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Book by: Dale Wasserman
Music by: Mitch Leigh
Lyrics by: Joe Darion
Directed by: Allison Narver
Don't miss this new production of one of the most heralded musicals of all time. Man of La Mancha is a glorious affirmation of the unyielding resilience of the human spirit that will leave you breathless. Inspired by one of the greatest novels in Western literature, Man of La Mancha enters the mind and world of the "mad knight" Don Quixote as he pursues his quest for the impossible dream. In a tale told by Cervantes himself in defense of his life’s work, Quixote is, against all odds, a man who sees good and innocence in a world filled with darkness and despair. Featuring stirring classic songs including “The Impossible Dream,” Man of La Mancha is a multi-Tony Award®-winning theatrical masterpiece that blurs the line between dreams and reality. It is a powerful celebration of life and the imagination.
Music by: Alan Menken
Lyrics by Howard Ashman & Glenn Slater
Book by: Doug Wright
Directed by: Glenn Casale
This holiday season, join us “Under the Sea” at The 5th Avenue Theatre for this spectacular production of the Broadway musical, Disney’s The Little Mermaid. Headstrong Ariel is no longer content to live on the ocean floor under her father, King Triton’s, rule. Convinced she’ll only find happiness on land, she sets off to find a world where she belongs, battling a sea witch and finding true love along the way.
Adults and children alike will revel in the Academy Award®-winning hits by the legendary Alan Menken including “Kiss the Girl” and “Part of Your World.” This spectacular new production will feature dazzling costumes, a stunning pop-up book inspired set and visual effects that are pure magic. So trade in your fleece for flippers this winter and make Disney’s The Little Mermaid part of your world.
Music & lyrics by: Richard Adler & Jerry Ross
Book by: George Abbott & Richard Bissell
Based on the novel 7 ½ cents by: Richard Bissell
Directed by: Bill Berry
Things are getting steamy at the Sleep Tite Pajama factory where handsome new superintendent Sid Sorokin is falling hard for Babe Williams, the all-too-alluring union rep. But sparks really fly when the workers go on strike for a 7½-cent pay raise, setting off not only a conflict between management and labor, but a battle of the sexes as well.
The show that defined Fosse style with seductive dance numbers such as “Steam Heat” and “Hernando’s Hideaway,” this critically acclaimed musical won three Tony Awards® including Best Choreography and Best Musical. The swinging score includes the timeless hits “Hey There (You with The Stars in Your Eyes)” and “There Once Was a Man” performed by a sensational Seattle cast. Don’t miss The Pajama Game done as only The 5th can do it.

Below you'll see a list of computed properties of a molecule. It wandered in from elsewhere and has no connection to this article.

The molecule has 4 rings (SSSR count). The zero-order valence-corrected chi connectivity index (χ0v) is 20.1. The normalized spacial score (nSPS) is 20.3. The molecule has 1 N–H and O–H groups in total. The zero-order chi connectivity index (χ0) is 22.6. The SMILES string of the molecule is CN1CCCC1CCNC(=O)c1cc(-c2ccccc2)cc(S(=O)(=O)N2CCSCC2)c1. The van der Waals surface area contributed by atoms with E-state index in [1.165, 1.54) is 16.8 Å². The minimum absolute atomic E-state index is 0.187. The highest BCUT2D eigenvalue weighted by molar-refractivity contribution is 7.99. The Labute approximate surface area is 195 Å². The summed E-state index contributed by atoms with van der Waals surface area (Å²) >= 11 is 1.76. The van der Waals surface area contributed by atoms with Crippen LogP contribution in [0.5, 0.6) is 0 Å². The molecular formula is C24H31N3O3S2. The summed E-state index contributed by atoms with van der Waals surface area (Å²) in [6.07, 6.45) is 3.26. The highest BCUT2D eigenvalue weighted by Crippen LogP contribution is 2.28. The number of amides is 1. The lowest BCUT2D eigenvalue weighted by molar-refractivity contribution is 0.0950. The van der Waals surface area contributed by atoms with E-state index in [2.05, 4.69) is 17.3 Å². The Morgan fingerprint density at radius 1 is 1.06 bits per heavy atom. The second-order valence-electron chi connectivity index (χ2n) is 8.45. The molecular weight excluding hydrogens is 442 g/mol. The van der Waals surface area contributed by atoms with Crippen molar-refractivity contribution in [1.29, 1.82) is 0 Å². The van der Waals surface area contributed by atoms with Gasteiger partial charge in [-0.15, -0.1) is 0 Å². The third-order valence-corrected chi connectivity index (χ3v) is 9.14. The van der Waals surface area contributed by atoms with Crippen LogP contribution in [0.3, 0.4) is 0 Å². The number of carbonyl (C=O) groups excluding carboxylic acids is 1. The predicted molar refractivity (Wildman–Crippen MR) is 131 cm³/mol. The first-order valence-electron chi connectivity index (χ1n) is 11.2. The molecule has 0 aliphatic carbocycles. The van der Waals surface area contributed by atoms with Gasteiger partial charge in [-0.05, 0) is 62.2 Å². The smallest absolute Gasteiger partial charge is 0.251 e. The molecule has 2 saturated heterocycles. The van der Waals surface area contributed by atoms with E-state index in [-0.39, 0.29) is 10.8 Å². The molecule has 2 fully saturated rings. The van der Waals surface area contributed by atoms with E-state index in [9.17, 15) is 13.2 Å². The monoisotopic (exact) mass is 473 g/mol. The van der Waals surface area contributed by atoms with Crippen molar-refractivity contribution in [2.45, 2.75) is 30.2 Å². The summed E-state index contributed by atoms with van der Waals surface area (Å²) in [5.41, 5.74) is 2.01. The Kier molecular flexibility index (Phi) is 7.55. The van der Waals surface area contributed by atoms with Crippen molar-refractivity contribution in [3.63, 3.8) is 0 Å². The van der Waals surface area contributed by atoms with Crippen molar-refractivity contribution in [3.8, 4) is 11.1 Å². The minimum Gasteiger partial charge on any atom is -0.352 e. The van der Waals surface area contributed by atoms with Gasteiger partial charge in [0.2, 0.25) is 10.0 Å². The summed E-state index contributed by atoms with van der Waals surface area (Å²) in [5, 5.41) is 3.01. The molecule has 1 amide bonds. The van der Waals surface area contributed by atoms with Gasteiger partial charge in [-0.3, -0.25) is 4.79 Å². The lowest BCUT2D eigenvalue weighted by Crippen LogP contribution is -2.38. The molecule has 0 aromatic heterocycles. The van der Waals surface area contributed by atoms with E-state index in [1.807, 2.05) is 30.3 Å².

Book by: Joe Kinosian & Kellen Blair
Lyrics by: Kellen Blair
Music by: Joe Kinosian
Get ready for a musical comedy to die for!
Everyone is a suspect in Murder for Two—a drop-dead funny murder mystery musical with a twist: One actor investigates the crime; the other plays all the suspects—and they both play the piano! A zany blend of classic musical comedy and madcap mystery, this ninety-minute whodunit is a highly theatrical duet loaded with killer laughs. Called “Ingenious” by The New York Times, Murder for Two is the perfect blend of murder, music and mayhem!
Book & lyrics by: Marsha Norman
Music by: Lucy Simon
Directed by: David Armstrong
Based on the novel by: Frances Hodgson Burnett
Welcome to the hauntingly beautiful world of The Secret Garden, where hope is found blooming in the discovery of a magical garden long locked-away. Based on the beloved novel, The Secret Garden follows recently orphaned ten year old Mary Lennox, who is sent to live with her reclusive uncle in a crumbling mansion on the Yorkshire moors. When she discovers the key to a neglected garden, Mary renews life for herself and her sickly cousin, bringing the weary estate and its occupants back to exuberant life with the full force of spring.
With book and lyrics by Pulitzer Prize-winner Marsha Norman and music by Lucy Simon, this captivating show will mesmerize audiences of all ages and transport you to a world where beauty and love blossom, and a forgotten seed of life can still flourish.
Music & lyrics by: Gwendolyn Sanford & Brandon Jay
Book by: Robin Schiff
Directed by: Kristin Hanggi
Choreographed by: Kelly Devine
Two of the quirkiest and most endearing best friends in pop culture will make their musical theater debut at The 5th Avenue Theatre this season. Join us at the world premiere of the totally awesome new musical, Romy and Michele’s High School Reunion, based on the 1997 cult hit film. Romy and Michele are two inseparable best friends whose relationship is put to the test when they invent fake careers to impress people at their 10-year high school reunion.
Romy and Michele’s High School Reunion features a creative team including Rock of Ages’ Kristin Hanggi and Kelly Devine, as well as a book by the film’s screenwriter, Robin Schiff. With an all new ‘80s and ‘90s pop-rock-inspired score, Romy and Michele’s High School Reunion is totally, like, the coolest thing since the invention of Post-its®.
Music by: Jeanine Tesori
Book & lyrics by: Lisa Kron
Based on the graphic novel by: Alison Bechdel
Directed by: Sam Gold
Every once in a while a Broadway musical comes along that surprises, moves and excites audiences in ways only a truly landmark musical can. The “groundbreaking,” “life-affirming” and “exquisite” new musical Fun Home was the event of the Broadway season, receiving raves from critics and audiences alike, winning five 2015 Tony Awards including BEST MUSICAL and making history along the way. Based on Alison Bechdel’s best-selling graphic memoir, Fun Home introduces us to Alison at three different ages as she explores and unravels the many mysteries of her childhood. A refreshingly honest musical about seeing your parents through grown-up eyes, “Fun Home is extraordinary, a rare beauty that pumps fresh air into Broadway.” (New York Times).